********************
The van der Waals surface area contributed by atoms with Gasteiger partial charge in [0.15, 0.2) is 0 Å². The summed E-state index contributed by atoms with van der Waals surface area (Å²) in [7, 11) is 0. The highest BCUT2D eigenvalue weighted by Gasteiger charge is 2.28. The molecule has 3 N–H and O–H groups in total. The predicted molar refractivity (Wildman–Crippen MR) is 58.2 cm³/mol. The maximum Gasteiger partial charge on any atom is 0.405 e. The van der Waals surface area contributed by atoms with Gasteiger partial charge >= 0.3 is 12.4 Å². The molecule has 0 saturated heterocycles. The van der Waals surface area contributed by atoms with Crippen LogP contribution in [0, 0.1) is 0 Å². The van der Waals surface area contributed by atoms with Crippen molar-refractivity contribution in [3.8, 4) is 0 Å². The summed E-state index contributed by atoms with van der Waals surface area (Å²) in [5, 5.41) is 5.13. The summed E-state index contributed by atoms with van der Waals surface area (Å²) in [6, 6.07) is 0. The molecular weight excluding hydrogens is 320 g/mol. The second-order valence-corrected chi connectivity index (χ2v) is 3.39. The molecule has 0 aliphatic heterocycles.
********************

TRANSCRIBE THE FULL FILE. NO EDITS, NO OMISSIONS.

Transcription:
The van der Waals surface area contributed by atoms with Gasteiger partial charge in [0.15, 0.2) is 0 Å². The summed E-state index contributed by atoms with van der Waals surface area (Å²) in [7, 11) is 0. The highest BCUT2D eigenvalue weighted by Gasteiger charge is 2.28. The molecule has 3 N–H and O–H groups in total. The predicted molar refractivity (Wildman–Crippen MR) is 58.2 cm³/mol. The maximum Gasteiger partial charge on any atom is 0.405 e. The van der Waals surface area contributed by atoms with Gasteiger partial charge >= 0.3 is 12.4 Å². The molecule has 0 saturated heterocycles. The van der Waals surface area contributed by atoms with Crippen LogP contribution in [0, 0.1) is 0 Å². The van der Waals surface area contributed by atoms with Crippen molar-refractivity contribution in [3.8, 4) is 0 Å². The summed E-state index contributed by atoms with van der Waals surface area (Å²) in [5, 5.41) is 5.13. The summed E-state index contributed by atoms with van der Waals surface area (Å²) in [6, 6.07) is 0. The molecular weight excluding hydrogens is 320 g/mol. The second-order valence-corrected chi connectivity index (χ2v) is 3.39. The molecule has 0 aliphatic heterocycles.